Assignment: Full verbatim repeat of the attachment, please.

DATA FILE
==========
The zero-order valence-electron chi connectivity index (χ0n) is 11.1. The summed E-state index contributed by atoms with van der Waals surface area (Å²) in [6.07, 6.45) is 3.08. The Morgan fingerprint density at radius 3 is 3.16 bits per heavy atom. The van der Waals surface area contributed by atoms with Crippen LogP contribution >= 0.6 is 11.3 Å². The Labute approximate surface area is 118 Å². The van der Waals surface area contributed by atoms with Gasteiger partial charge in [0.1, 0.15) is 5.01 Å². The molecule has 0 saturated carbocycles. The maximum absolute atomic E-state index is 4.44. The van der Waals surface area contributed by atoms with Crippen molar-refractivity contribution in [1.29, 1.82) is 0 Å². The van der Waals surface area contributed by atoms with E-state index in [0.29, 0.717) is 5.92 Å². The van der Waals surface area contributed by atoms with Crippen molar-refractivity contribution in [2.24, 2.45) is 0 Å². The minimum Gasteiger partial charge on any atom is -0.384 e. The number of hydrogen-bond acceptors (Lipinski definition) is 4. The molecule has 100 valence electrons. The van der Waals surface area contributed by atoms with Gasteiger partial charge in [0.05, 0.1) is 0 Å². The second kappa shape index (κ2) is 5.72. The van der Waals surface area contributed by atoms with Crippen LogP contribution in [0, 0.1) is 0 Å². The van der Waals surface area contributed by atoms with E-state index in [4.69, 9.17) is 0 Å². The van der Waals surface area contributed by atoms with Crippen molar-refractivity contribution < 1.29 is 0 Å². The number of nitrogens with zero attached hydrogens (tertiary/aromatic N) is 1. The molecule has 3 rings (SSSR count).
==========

The zero-order valence-electron chi connectivity index (χ0n) is 11.1. The summed E-state index contributed by atoms with van der Waals surface area (Å²) in [6.07, 6.45) is 3.08. The Morgan fingerprint density at radius 3 is 3.16 bits per heavy atom. The van der Waals surface area contributed by atoms with Crippen LogP contribution >= 0.6 is 11.3 Å². The Labute approximate surface area is 118 Å². The van der Waals surface area contributed by atoms with Gasteiger partial charge in [0.1, 0.15) is 5.01 Å². The molecule has 0 saturated carbocycles. The maximum absolute atomic E-state index is 4.44. The van der Waals surface area contributed by atoms with Crippen molar-refractivity contribution in [1.29, 1.82) is 0 Å². The van der Waals surface area contributed by atoms with E-state index in [0.29, 0.717) is 5.92 Å². The van der Waals surface area contributed by atoms with Crippen molar-refractivity contribution in [2.24, 2.45) is 0 Å². The minimum Gasteiger partial charge on any atom is -0.384 e. The number of hydrogen-bond acceptors (Lipinski definition) is 4. The molecule has 100 valence electrons. The van der Waals surface area contributed by atoms with Gasteiger partial charge in [0.05, 0.1) is 0 Å². The second kappa shape index (κ2) is 5.72. The van der Waals surface area contributed by atoms with Crippen LogP contribution in [0, 0.1) is 0 Å². The van der Waals surface area contributed by atoms with E-state index in [4.69, 9.17) is 0 Å². The van der Waals surface area contributed by atoms with Crippen molar-refractivity contribution < 1.29 is 0 Å². The number of nitrogens with zero attached hydrogens (tertiary/aromatic N) is 1. The molecule has 3 rings (SSSR count).